We applied a habitat suitability framework to determine location and acreage of suitable GCWA habitat for the entire breeding range in 1985 and 2016, the most current year of the National Land Cover Dataset (Heger and Hayes 2013, Dewitz 2019). The framework for scoring habitat suitability is based on a large body of literature citing forest composition, landscape fragmentation, and edge effects as related to GCWA presence, survival, and breeding success (e.g., Pulich 1976, USFWS 1992, Jetté et al. 1998, Magness et al. 2006, Peak 2007, Long et al. 2016, Reidy et al. 2017, Reidy et al. 2018, Colón et al. 2019). Based on the scoring, intact mixed or evergreen forests part of a larger forested landscape should receive the highest score (most suitable). The following scores were combined such that each location (i.e., 30 m pixel) in the final output had a score in the range of 0 (not suitable) to 4 (most suitable). The suitability analysis was done for mixed/evergreen forests in 1985 and 2016 (from NLCD) and for juniper-oak forests in 2001 and 2016 (from LANDFIRE), separately. The general process for scoring was based on three main characteristics (Fig. A1.1, Appendix 1).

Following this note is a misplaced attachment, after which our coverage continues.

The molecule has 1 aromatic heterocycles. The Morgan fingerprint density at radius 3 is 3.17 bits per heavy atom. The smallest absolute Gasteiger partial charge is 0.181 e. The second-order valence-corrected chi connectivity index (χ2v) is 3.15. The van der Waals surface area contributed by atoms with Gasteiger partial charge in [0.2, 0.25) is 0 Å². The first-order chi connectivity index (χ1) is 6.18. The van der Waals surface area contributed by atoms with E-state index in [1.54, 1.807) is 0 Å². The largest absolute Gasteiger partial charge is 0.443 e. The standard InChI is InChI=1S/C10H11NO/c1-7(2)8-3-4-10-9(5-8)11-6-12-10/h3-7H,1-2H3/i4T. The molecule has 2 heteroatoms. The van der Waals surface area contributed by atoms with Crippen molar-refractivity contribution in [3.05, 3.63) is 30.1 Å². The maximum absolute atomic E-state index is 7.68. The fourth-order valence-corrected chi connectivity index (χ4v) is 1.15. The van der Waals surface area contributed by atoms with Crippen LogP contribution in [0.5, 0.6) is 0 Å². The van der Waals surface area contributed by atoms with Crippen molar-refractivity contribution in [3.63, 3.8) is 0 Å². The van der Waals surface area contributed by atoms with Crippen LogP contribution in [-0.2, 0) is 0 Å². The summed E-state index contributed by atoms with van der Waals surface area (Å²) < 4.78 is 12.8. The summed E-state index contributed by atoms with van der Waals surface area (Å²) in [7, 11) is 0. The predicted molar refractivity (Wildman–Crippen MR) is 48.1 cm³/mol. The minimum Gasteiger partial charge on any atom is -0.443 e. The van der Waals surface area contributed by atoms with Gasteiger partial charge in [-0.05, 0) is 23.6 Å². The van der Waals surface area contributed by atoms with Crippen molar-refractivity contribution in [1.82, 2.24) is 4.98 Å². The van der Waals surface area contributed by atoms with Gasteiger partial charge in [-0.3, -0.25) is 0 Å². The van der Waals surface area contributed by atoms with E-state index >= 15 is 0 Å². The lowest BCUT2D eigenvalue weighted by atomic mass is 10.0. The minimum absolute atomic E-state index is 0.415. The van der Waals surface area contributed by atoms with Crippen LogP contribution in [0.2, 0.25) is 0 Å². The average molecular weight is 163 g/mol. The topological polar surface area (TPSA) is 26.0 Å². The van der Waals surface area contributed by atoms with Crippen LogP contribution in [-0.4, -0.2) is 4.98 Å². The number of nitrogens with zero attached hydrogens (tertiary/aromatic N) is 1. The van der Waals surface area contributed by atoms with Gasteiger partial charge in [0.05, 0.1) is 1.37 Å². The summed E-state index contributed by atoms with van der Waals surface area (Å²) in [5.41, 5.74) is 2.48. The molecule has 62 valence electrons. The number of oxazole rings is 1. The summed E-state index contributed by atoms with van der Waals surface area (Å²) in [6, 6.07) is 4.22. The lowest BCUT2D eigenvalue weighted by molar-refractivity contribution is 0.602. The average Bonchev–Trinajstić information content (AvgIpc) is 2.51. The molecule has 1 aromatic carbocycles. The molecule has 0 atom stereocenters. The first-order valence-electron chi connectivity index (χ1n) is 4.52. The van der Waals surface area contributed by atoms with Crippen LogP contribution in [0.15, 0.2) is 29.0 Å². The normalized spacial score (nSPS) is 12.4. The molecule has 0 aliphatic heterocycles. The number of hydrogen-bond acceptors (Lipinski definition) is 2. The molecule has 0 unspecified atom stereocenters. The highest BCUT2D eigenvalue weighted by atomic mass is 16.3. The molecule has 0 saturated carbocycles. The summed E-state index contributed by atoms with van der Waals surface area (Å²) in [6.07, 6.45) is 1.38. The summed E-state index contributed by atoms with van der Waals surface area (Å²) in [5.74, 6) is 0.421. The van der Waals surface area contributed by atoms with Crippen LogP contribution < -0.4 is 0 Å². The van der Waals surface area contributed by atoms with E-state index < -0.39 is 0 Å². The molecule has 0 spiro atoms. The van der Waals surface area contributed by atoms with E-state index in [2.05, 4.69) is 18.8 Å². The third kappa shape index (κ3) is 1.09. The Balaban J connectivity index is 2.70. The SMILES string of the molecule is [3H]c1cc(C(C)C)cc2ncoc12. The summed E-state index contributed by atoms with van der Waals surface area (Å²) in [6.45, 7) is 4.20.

We reclassified land-cover types to two general groups. Pixels assigned a mixed or evergreen forest type and deciduous forest pixels within 100 m of mixed/evergreen forest were included in the analysis. All other land-cover types were considered not suitable for breeding and were assigned a score of 0. For analysis on juniper-oak forests, aforementioned existing vegetation types from LANDFIRE dataset were analyzed, and all others were assigned a score of 0.
We took landscape context into consideration by using neighborhood statistics to determine the percent of forest cover in a 218 m radius of each mixed/evergreen forest pixel. Generally, patches below this size are not likely to successfully support breeding (Butcher et al. 2010). The analysis assigned each pixel a value indicating the proportion of the surrounding neighborhood that is classified as mixed/evergreen (when using NLCD) or juniper-oak forest (for LANDFIRE). Pixel values were reassigned a score between 0 and 4: areas that were 80–100% forested received the highest score (4) and areas 0–20% forested the lowest (0). To account for potential edge effects, pixel scores were docked 1 point if they were located within 90 m of the edge of the forest habitat.